U.S., Turkey and Iran pressuring KDP to postpone independence referendum, expert tells Kurdpress
Within its effort to shed light on different Kurdish issues in the Middle East through talking to experts in Kurdish issue, Kurdpress discussed the latest regional developments related to the issue with David Romano, a political science expert in U.S. Missouri State University who holds the Thomas G. Strong Chair in Middle East policy in the university.

The author of “Kurdish Nationalism Movement,” the analyst believes the new U.S. government will continue its support to Kurds in Iraq and Syria. He stated that Turkey’s violation of the Kurdish right has reached it acme, reiterating that Ankara cannot defeat the Kurdistan Workers’ Party (PKK) militarily and solve Kurdish question while the party is has more arms than before. The political science professor added believes that the U.S., Iran and Turkey are pressuring the Kurdistan Democratic Party (KDP) to postpone independence referendum.

Given the Fact that newly elected U.S. president Donald Trump compared to Obama, seems to have betterties with Russia, what Policy will Trump take in Syria? How likely it is to leave the country for Russia?

I think there is definitely an increased likelihood that the U.S. cooperates more with Russia in Syria – meaning that they work together against ISIS, and U.S. support for rebels actively fighting the Assad regime ends.

Will U.S. support to Iraqi Kurds continue? And in what level it is going to be?

I think U.S. support for both Iraqi and Syrian Kurds will continue under a Trump administration. There is even likely to be more American support for Kurdish independence – possibly in the form of some kind of confederation but perhaps more – under a Trump and Republican administration. Although one of Mr. Trumps security advisors-to-be wrote a very pro-Turkey op-ed on election day, one should not make too much of this. On a personal level, Mr. Flynn will be anxious to distance himself from accusations of paid lobbying for Turkey, and the Republicans in general have appeared a bit more willing to “rock the boat” regarding significant changes in the Middle East – which would include the prospect of a Kurdish state.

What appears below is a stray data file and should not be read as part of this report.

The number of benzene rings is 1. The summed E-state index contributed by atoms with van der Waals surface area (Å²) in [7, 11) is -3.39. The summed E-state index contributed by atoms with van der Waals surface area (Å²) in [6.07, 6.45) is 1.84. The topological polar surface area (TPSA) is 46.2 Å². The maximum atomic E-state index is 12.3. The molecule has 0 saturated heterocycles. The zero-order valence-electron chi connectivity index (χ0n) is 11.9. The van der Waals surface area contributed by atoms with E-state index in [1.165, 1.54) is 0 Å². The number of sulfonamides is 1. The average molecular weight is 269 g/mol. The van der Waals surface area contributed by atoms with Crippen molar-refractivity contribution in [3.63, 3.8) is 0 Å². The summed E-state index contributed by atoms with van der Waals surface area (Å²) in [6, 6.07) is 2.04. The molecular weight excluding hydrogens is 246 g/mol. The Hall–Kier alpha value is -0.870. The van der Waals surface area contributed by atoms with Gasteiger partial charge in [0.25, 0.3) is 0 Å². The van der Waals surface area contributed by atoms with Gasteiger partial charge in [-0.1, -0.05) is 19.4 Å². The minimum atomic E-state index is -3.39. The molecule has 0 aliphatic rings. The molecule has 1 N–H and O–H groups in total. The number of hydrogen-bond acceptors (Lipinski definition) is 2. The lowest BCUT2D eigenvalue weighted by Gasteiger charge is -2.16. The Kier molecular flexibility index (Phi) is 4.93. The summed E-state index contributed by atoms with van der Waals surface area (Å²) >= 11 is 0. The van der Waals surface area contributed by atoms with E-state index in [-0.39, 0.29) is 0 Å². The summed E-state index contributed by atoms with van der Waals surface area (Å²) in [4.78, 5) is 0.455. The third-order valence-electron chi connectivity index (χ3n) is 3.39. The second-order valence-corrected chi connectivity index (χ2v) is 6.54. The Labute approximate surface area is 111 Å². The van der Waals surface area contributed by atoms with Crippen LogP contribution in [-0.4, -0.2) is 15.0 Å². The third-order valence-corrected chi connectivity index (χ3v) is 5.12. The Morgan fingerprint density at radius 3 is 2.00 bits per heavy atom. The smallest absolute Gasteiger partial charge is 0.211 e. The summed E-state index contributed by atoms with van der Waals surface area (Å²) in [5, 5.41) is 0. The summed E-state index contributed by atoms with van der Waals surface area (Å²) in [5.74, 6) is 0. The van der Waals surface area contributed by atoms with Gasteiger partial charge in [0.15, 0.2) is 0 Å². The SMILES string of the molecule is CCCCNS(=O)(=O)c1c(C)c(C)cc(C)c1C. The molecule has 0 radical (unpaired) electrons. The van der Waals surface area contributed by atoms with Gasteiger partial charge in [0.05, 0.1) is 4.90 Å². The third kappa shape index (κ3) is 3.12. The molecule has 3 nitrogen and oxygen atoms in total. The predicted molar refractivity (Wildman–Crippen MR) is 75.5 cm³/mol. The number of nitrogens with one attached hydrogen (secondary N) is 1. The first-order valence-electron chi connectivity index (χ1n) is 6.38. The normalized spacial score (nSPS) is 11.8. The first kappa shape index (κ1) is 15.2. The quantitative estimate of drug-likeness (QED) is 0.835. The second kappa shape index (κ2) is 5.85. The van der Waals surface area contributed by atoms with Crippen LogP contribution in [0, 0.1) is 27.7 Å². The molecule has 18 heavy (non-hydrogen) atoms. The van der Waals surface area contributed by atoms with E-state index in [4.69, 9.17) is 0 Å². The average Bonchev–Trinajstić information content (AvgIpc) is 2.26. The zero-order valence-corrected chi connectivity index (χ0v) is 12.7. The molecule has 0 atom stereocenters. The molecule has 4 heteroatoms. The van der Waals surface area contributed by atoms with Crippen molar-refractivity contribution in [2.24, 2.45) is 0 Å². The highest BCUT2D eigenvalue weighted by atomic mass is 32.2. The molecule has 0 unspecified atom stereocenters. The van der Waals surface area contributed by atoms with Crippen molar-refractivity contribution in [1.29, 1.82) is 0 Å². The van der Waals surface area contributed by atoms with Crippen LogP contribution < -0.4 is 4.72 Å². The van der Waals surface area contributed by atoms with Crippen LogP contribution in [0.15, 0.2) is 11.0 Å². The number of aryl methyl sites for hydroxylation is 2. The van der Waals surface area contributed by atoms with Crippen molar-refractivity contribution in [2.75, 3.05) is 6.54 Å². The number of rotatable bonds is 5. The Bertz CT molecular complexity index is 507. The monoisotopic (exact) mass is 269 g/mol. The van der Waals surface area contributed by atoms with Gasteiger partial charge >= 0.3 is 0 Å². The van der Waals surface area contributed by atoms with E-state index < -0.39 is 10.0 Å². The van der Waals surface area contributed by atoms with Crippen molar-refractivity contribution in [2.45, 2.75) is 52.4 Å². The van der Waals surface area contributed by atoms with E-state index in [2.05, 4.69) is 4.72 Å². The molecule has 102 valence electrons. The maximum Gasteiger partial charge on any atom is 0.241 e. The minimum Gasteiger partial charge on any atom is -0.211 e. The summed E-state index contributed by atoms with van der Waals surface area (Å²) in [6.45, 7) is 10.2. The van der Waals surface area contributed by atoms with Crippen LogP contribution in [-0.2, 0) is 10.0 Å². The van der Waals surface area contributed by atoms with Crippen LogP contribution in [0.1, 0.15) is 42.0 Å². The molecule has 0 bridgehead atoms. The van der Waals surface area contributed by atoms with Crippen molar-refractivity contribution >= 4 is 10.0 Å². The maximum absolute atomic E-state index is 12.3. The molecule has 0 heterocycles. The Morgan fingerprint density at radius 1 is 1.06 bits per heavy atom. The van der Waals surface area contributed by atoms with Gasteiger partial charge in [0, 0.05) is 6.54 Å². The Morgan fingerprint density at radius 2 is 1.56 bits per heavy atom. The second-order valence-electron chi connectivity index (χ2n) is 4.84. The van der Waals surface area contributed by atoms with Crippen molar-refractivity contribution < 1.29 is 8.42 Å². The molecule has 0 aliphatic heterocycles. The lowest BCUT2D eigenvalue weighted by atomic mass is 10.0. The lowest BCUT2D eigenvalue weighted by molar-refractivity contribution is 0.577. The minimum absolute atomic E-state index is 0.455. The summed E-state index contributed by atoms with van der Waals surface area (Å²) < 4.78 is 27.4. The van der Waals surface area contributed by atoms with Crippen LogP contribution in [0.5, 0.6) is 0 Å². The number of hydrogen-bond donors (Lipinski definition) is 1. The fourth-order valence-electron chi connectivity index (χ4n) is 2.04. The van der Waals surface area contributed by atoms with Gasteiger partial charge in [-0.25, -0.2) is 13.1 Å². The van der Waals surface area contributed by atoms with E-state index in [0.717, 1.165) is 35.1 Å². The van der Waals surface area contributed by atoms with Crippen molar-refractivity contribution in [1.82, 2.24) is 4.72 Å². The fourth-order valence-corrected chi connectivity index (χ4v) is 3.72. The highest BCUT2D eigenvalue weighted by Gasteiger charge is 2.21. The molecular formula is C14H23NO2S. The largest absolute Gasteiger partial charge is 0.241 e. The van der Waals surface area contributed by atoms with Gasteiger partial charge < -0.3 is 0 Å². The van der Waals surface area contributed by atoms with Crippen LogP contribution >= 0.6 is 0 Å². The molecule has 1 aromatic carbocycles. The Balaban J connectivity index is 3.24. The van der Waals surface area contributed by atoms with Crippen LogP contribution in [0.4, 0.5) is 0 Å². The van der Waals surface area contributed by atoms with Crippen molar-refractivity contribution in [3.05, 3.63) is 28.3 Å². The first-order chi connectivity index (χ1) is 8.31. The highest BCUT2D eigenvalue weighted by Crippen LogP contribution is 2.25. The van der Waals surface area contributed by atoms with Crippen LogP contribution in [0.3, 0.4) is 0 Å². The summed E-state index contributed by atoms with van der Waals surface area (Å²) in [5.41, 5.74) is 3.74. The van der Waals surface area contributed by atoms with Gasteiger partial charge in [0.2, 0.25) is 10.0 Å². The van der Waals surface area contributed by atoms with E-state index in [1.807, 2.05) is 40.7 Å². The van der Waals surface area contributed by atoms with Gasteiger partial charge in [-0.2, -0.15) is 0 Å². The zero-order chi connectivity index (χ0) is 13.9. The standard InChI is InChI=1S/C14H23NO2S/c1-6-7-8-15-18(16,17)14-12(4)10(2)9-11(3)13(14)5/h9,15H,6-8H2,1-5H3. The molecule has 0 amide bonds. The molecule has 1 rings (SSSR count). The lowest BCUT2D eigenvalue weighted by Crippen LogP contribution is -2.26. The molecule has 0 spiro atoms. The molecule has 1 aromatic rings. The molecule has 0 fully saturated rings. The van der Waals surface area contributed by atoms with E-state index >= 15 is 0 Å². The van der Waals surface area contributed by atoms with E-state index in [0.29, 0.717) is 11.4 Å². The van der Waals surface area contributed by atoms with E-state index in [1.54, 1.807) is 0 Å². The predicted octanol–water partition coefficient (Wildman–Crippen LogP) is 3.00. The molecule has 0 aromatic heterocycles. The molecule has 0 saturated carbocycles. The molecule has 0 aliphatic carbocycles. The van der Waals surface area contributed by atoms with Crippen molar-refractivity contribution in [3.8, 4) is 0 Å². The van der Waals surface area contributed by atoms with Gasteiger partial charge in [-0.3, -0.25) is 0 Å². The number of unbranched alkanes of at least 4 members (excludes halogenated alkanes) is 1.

What do you think about Russia’s support to Kurds, particularly in Syria and turkey?

This is a big unknown. Russia supports Assad and is also pursuing better relations with Turkey, but Moscow also views the Kurds in Syria as a useful tool. It’s really hard to say what they will do.

Considering financialCrisis and politicalTensionbetween Kurdish parties in Kurdistan Region, is it possible to conduct independence Referendum or better to say, can Iraqi Kurds finally reach independence?

I believe a referendum on independence is an important step that would force all the Kurdish parties to make their present view clear. It would also strengthen the Kurds’ case for independence, since we know that a large majority of Kurdistan’s population favors independence. Behind the scenes it is quite likely that Tehran, Washington and Ankara are all exerting heavy pressure on the KDP not to call such a referendum any time soon, however.

Can Kurds take disputed areas from Baghdad? Do you think there will be a war between KRG and Baghdad over disputed areas?

I don’t think either side wants a war over the issue. The Kurds can probably keep most of the disputed areas, but it would make it a lot easier for Abadi in Baghdad to compromise if some territories were returned to Baghdad’s control. Abadi has rivals waiting, including Nuri al-Maliki, and he cannot appear too weak in his dealings with others. I think personally he is willing to compromise, but there are limits as to what he can do.

What do you think about the reasons for disputes between KDP and PKK? What is the main problem between them?

They are very different movements, and the PKK has a much more “pan-Kurdish” policy than the more cautious KDP. Given this, the KDP and PKK compete for leadership of the Kurdish movement especially in Iraq, but also symbolically elsewhere. The PKK in both its discourse and actions in places like Shingal challenges the legitimacy of the KDP. The KDP is also under pressure more from Turkey regarding the PKK.

U.S. has supported both Syrian Kurds and Iraqi KurdsagaintISIS, Do you believe the newly elected president Donald Trump continue current U.S policy and support them?

Yes, for as long as ISIS is on the scene.

Can we foresee U.S presence in KRG for along time or will be there a U.S permanent military base in KRG?